Achieving universal electricity access in Cambodia

Published onJune 28, 2018

One of the main goals of the ASEAN Plan of Action for Energy Cooperation 2016-2025 is ensuring that the citizens of ASEAN have accessibility to electricity. Over the past two decades, ASEAN countries have improved in leaps and bounds with regards to providing electricity for all their citizens. The electrification rate has risen 28 percent since 2000 and now 90 percent of Southeast Asia has access to electricity. However, Southeast Asia is a large and diverse body of nations; while some countries such as Singapore might have 100 percent access, others are worse off. Countries like Indonesia, the Philippines, Myanmar and Cambodia have lower electrification rates compared to the rest of the region, with 95 percent of those without electricity in the region concentrated in these four countries. In Southeast Asia as a whole, Cambodia has one of the lowest electrification rates. Currently, Cambodia’s electrification rate is just 60 percent, with only 62 percent of villages and 53 percent of households having access to grid quality electricity in the country…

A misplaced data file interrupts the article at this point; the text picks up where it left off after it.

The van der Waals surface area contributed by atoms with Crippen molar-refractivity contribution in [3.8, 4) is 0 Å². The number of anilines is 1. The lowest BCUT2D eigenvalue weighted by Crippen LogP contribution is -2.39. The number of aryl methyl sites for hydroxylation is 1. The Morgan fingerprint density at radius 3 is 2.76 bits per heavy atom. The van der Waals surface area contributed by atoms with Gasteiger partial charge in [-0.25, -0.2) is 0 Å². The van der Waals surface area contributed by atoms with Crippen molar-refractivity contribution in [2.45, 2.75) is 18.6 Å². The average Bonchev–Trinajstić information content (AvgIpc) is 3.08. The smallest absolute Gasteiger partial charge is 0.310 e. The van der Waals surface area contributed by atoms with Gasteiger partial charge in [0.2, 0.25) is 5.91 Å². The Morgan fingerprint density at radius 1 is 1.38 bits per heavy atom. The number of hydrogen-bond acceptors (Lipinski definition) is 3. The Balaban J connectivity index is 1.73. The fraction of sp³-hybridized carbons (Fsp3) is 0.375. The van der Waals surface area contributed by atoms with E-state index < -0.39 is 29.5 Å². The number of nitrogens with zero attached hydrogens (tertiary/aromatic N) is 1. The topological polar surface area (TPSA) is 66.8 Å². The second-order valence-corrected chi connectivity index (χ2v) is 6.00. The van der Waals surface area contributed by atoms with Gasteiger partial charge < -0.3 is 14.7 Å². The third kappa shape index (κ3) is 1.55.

…one of the problems that Cambodia has to overcome when providing electricity for its rural communities is the high prices of electricity tariffs. High installed capacity built in Phnom Penh has led to an uneven distribution of electricity and the accompanying costs. Phnom Penh consumes most of the electricity generated in the country but the cost is spread to smaller provinces as well, making it more expensive for rural communities. To overcome this, the International Energy Agency (IEA) recommends extending grid networks to distribute electricity. Since rural communities in Cambodia are spread out across a wide area, grid extensions allow electricity to be distributed to a broad area while also integrating with existing smaller networks.